The other day, I saw that Bard’s Tale for Android had an Apple IIGS emulator hiding in it. Given that the game was $2.99, and I have an HP TouchPad running Android handy, I decided to grab it, just to see what was going on with the emulator.
Here’s my initial analysis, in the form of a YouTube video (sorry for the poor quality):
So, I just got done with my smart watch series, and decided to sign up for the WIMM Labs site, and maybe purchase a WIMM One.
I was presented with a EULA, not entirely unexpected given that their site provides private downloads of things like the SDK.
Occasionally, I actually read EULAs. There’s an annoying reverse engineering clause, although it’s fairly toothless. The clause that really bothers me, though?
CONFIDENTIALITY: You acknowledge and agree that the Software and Hardware were developed at considerable time and expense by WIMM Labs, and are confidential to and a trade secret of WIMM Labs and/or third parties. You agree to maintain the Software and Hardware in strict confidence and not to disclose or provide access thereto to any person.
So, you’re telling me that, even though I can buy the damn thing for $199 on Amazon, I can’t show it to anyone else or let them use it? Really, WIMM?
Therefore, I decided to buy a refurbed Abacus Wrist PDA – I had one a while back and it died, but IMO it was a brilliant device, potentially the best smart watch even by modern standards (except for not being able to get alerts from an Android device). I’d be willing to consider the WIMM One if they revised that portion of their EULA, but not before then.
I’ll post the full EULA text after the break – you get it after signing up for the WIMM site, and if you simply buy the device without signing up for WIMM’s site, you don’t see the EULA at all until you’re setting the watch up. Continue reading “Warning about the WIMM One’s EULA”
Finally, we’re to the modern era of smart watches – stuff that’s actually for sale today.
Most of the modern smart watches all connect to a host device via Bluetooth (with one exception), at least an Android device if not additional platforms, for notifications. Some act as dumb terminals (along the lines of the Abacus/Sony watches mentioned in the previous post), whereas some have some local processing power and even apps (some running Android). Continue reading “The history of the smart watch, part 4 – the modern era”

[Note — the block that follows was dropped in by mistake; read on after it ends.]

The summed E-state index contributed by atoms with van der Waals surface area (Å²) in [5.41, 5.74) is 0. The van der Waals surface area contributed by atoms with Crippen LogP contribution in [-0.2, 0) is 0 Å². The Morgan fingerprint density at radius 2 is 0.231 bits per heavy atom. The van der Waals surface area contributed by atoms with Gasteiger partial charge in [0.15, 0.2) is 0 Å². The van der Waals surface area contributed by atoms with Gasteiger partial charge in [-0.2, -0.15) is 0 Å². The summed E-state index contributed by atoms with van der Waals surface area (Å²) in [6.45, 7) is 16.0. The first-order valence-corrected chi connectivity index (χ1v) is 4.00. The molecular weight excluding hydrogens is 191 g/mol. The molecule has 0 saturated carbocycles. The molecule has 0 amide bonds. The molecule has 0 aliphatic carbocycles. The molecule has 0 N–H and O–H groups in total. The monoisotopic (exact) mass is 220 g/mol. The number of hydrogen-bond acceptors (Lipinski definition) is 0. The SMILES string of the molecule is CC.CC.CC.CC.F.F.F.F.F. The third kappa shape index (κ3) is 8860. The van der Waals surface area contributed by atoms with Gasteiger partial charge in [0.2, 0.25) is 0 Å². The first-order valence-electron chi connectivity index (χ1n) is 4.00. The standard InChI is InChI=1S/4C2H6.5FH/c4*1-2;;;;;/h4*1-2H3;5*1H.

So, Apple upped the ante in smartphone resolutions with the iPhone 4’s 960×640 screen, at 330 PPI.
That’s a fairly impressive resolution and pixel density – the highest resolution, and close to the highest pixel density (the LG CYON LU1400, a Korean TV phone from 2008, had a slightly higher 333 PPI on its 800×480 screen) ever sold on a phone.
However, if Verizon’s site is to be believed, you ain’t seen nothin’ yet.
Verizon is claiming that the Droid X, one of the latest wave of 4.3″ “let’s make a small tablet and call it a phone” Android devices, has 720p resolution – 1280×720. That’s a mind-blowing 342 PPI.
If this is real, the PPI race is on like Donkey Kong.
In addition, MIPS has released a port of Android to their CPUs. Android is a good choice, as almost all Android apps are compiled to run on the Dalvik VM… recompile Dalvik for MIPS, and all of those apps will run, unmodified, with no emulation penalty (well, no additional penalty over the VM penalty.)
So, now we’ve got MIPS and Intel both aiming at smartphones, Renesas has a SuperH chip that has the processing power for a mid-range smartphone (although it has on-board RAM, and not much of it,) and the rumor mill is saying that Apple wants to buy ARM (although, admittedly, that one’s not likely.) Interesting times indeed, and this time around, we won’t have the pain of having to know what CPU’s in your phone to run an app, unless it’s Windows Phone (and Microsoft will likely require ARM for the foreseeable future, there,) iPhone OS (and Apple will stick with ARM, I suspect,) or Symbian.
This isn’t news either, but I’m posting it anyway.
Many have made the argument that it’s OK if Apple makes a walled garden, because there’s always other choices.
The problem is when Apple’s walled garden is wildly successful, competing platforms may switch to a walled garden model. And, Microsoft, which is quite often accused of copying Apple at every opportunity, well, they’re copying Apple on this one.
Windows Phone 7 will be a walled garden, too. Sure, there’s some Windows Mobile 6.5 devices out there, and they’ll continue past Windows Phone 7’s release, but let’s face it – 6.5 is crap.
And, AT&T’s first Android device, the Motorola Backflip, requires some hacking to get apps from outside of the Android Market installed. Granted, they didn’t do a good job of securing it, but they did try.
Arguably, this is more of a “why Microsoft and AT&T evil,” but this points out why Apple’s walled garden is dangerous for everyone, even if you’re not an Apple customer.
You’re probably thinking, “what? How can that be? Android has to be the most open, it’s open source, right?”
And you’d be right… until you get into actual Android devices that are for sale. Other than the Google Dev Phone 1 (which has some other restrictions,) all of the devices are locked down at least somewhat.